Testosterone and its Influence on Mating Behavior

Summary
This study looked at the effect of levels of the male hormone testosterone and male behavior to attract a person of the opposite sex. The study showed that high levels of testosterone lead to more dominant behavior among men and also raised the attractiveness of the man to women. It was also noted that when men were confident of their dominance over others, the association of testosterone level with their success over other competitors was more prominent. The authors conclude that testosterone “interacts with people’s explicit dominance motives to regulate behaviors that enhance mating success.”

Introduction
Studies have shown that in order to sexually attract a female, males adopt various techniques and strategies. One of the most effective strategies adopted by man is to prove himself superior to others, or in other words, to hold a dominant position over other rivals. This is also seen in animals. In fact, animal studies have revealed that this dominating behavior among males is guided by the male hormone – testosterone. However, the role of this hormone in human male behavior, while competing for a woman’s attention, is not completely clear. This study attempted to look into the effects of testosterone levels and mating strategies in human males.

Methodology
* A total of 76 eligible, non-committed, heterosexual men were selected to participate in the study.
* The volunteers were asked to present themselves for the experiment between 12 p.m. and 4 p.m.; their saliva was examined for levels of testosterone; and they were photographed.
* A pair of men were allowed to interact with a female for seven minutes and the whole episode was videotaped.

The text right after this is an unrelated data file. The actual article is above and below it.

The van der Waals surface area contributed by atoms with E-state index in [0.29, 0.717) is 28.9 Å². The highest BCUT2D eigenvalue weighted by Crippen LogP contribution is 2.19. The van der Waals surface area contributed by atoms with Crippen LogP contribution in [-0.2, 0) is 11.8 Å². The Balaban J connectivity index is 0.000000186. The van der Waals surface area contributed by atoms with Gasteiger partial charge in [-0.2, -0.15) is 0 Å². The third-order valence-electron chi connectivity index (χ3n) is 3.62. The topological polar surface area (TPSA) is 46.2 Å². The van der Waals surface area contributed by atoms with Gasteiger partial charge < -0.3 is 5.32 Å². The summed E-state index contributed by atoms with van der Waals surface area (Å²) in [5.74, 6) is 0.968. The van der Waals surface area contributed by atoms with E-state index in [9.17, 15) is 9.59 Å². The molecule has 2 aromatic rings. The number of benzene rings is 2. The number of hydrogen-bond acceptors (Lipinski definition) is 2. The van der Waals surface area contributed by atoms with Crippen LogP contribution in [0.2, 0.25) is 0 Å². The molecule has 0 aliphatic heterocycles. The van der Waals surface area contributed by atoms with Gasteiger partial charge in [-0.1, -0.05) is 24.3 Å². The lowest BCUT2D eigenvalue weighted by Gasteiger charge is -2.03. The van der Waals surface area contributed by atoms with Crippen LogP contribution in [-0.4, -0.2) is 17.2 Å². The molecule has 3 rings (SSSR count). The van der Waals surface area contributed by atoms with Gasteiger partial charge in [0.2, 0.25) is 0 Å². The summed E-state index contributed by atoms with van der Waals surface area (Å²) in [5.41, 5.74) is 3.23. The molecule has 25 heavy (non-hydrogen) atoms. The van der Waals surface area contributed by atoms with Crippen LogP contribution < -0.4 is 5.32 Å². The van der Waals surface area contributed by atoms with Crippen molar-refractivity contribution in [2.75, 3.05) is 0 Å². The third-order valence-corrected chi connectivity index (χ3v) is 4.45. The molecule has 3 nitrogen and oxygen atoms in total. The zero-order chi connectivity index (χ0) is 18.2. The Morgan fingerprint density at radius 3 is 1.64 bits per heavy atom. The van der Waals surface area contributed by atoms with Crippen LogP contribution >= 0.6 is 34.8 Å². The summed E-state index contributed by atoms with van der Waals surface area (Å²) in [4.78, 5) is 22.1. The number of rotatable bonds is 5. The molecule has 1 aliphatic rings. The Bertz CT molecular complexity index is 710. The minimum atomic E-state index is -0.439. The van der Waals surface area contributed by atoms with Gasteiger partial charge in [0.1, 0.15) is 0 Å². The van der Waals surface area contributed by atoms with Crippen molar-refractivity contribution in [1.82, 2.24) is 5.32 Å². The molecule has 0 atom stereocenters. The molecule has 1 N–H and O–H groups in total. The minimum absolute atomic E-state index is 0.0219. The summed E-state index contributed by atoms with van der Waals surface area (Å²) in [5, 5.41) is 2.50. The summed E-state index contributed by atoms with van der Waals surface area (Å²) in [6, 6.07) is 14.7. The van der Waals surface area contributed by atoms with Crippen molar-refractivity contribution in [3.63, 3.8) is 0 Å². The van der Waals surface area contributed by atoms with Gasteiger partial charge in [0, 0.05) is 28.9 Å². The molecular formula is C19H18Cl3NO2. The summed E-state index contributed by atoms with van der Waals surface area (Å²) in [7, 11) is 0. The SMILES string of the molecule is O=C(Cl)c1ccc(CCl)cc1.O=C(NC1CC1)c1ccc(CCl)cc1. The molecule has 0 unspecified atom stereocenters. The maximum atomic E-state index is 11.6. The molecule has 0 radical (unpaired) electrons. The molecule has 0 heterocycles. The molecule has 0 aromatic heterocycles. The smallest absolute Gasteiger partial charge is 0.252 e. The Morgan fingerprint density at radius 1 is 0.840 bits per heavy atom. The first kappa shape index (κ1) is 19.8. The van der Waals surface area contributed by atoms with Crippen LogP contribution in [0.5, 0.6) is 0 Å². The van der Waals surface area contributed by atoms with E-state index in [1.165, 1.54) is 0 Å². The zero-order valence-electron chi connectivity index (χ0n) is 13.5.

* At end of the experiment, both men individually answered questions regarding how they fared against each other in terms of attracting the attention of the female. The woman was also asked to rate the men in terms of attractiveness.

Results
* Results showed that higher levels of testosterone meant more dominating behavior among men competing for the female’s attention.
* Results also showed that higher levels of testosterone meant more dislike on the part of the rival male.
* It was also noted that men who felt they were more dominant or superior to their rival tended to have higher testosterone levels and truly a more dominant behavior compared to their rivals.
* Finally, a higher level of testosterone meant a higher score of attractiveness in the female’s ratings of the individual men.

Next steps/Shortcomings
The authors agree that the results of this experiment might not truly mimic a real-life scenario, due to the setting. For example, the pair of men who met the woman did not know each other. This competitor behavior and dislike for each other is different from what it would be in real life when rivals may know each other. The authors also write that females who rated the men in terms of attractiveness might also rate men in terms of sexual as well as personal attractiveness. They suggest that future studies should take into account more real-life situations and must also ask more detailed questions to understand the association between testosterone and mating strategies.

Conclusion
This study shows that levels of testosterone indicate higher dominance among male rivals seeking an attractive female’s attention. The authors suggest that this study adds to the existing evidence that the male hormone, testosterone, is linked to male dominance in humans, just as it is in other animals. Apart from this, the study also shows that high testosterone levels lead to a more intense dislike between rivals, and is the cause for higher attraction ratings by females. The authors “hope that these findings and the novel methodology used here will pave the way for future laboratory investigations of the links between T [testosterone] and human mating behavior.”

For More Information:
Testosterone and Self-Reported Dominance Interact to Influence Human Mating Behavior
Social Psychological and Personality Science, February 2011
By Richard B. Slatcher; Pranjal H. Mehta; Wayne State University, Detroit, Michigan, and the University of Oregon, Eugene

*FYI Living Lab Reports Are Summaries of the Original Research.